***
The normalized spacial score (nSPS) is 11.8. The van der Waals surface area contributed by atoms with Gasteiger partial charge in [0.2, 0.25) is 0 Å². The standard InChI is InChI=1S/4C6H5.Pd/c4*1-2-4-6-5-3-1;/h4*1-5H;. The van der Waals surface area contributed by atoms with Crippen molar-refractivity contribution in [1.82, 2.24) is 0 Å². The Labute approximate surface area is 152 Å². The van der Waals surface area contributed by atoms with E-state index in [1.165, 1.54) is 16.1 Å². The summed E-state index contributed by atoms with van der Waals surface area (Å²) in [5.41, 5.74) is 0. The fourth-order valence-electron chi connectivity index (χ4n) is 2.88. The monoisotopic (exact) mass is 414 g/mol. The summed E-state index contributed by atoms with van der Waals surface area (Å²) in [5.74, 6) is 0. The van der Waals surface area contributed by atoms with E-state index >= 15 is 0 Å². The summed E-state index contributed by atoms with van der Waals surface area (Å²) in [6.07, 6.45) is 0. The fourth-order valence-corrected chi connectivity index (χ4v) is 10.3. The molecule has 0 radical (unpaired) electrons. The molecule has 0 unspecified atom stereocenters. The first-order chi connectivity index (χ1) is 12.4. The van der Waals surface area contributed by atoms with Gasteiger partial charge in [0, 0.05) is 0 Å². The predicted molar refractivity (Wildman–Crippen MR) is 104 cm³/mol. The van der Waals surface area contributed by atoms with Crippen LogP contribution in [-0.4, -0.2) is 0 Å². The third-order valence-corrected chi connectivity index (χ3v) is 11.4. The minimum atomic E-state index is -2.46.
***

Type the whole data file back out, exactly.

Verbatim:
The normalized spacial score (nSPS) is 11.8. The van der Waals surface area contributed by atoms with Gasteiger partial charge in [0.2, 0.25) is 0 Å². The standard InChI is InChI=1S/4C6H5.Pd/c4*1-2-4-6-5-3-1;/h4*1-5H;. The van der Waals surface area contributed by atoms with Crippen molar-refractivity contribution in [1.82, 2.24) is 0 Å². The Labute approximate surface area is 152 Å². The van der Waals surface area contributed by atoms with E-state index in [1.165, 1.54) is 16.1 Å². The summed E-state index contributed by atoms with van der Waals surface area (Å²) in [5.41, 5.74) is 0. The fourth-order valence-electron chi connectivity index (χ4n) is 2.88. The monoisotopic (exact) mass is 414 g/mol. The summed E-state index contributed by atoms with van der Waals surface area (Å²) in [5.74, 6) is 0. The van der Waals surface area contributed by atoms with E-state index >= 15 is 0 Å². The summed E-state index contributed by atoms with van der Waals surface area (Å²) in [6.07, 6.45) is 0. The fourth-order valence-corrected chi connectivity index (χ4v) is 10.3. The molecule has 0 radical (unpaired) electrons. The molecule has 0 unspecified atom stereocenters. The first-order chi connectivity index (χ1) is 12.4. The van der Waals surface area contributed by atoms with Gasteiger partial charge in [0, 0.05) is 0 Å². The predicted molar refractivity (Wildman–Crippen MR) is 104 cm³/mol. The van der Waals surface area contributed by atoms with Crippen LogP contribution in [-0.4, -0.2) is 0 Å². The third-order valence-corrected chi connectivity index (χ3v) is 11.4. The minimum atomic E-state index is -2.46.